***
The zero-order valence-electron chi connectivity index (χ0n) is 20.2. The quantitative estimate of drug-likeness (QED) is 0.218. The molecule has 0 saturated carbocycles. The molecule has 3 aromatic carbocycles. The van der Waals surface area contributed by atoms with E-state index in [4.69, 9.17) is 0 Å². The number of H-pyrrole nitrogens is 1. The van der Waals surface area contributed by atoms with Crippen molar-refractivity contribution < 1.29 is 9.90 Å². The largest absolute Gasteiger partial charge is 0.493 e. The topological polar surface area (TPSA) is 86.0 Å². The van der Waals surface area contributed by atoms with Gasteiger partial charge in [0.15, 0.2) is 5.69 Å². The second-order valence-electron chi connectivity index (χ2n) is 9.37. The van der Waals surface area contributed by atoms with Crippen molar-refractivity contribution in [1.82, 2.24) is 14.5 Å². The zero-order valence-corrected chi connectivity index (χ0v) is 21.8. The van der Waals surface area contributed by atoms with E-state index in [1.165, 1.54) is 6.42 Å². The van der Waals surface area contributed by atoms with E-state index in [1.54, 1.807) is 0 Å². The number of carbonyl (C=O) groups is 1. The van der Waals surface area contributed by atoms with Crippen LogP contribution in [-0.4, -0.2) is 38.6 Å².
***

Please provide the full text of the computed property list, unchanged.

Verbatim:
The zero-order valence-electron chi connectivity index (χ0n) is 20.2. The quantitative estimate of drug-likeness (QED) is 0.218. The molecule has 0 saturated carbocycles. The molecule has 3 aromatic carbocycles. The van der Waals surface area contributed by atoms with E-state index in [4.69, 9.17) is 0 Å². The number of H-pyrrole nitrogens is 1. The van der Waals surface area contributed by atoms with Crippen molar-refractivity contribution < 1.29 is 9.90 Å². The largest absolute Gasteiger partial charge is 0.493 e. The topological polar surface area (TPSA) is 86.0 Å². The van der Waals surface area contributed by atoms with Gasteiger partial charge in [0.15, 0.2) is 5.69 Å². The second-order valence-electron chi connectivity index (χ2n) is 9.37. The van der Waals surface area contributed by atoms with Crippen molar-refractivity contribution in [1.82, 2.24) is 14.5 Å². The zero-order valence-corrected chi connectivity index (χ0v) is 21.8. The van der Waals surface area contributed by atoms with E-state index in [1.165, 1.54) is 6.42 Å². The van der Waals surface area contributed by atoms with E-state index in [1.54, 1.807) is 0 Å². The number of carbonyl (C=O) groups is 1. The van der Waals surface area contributed by atoms with Crippen LogP contribution in [-0.4, -0.2) is 38.6 Å².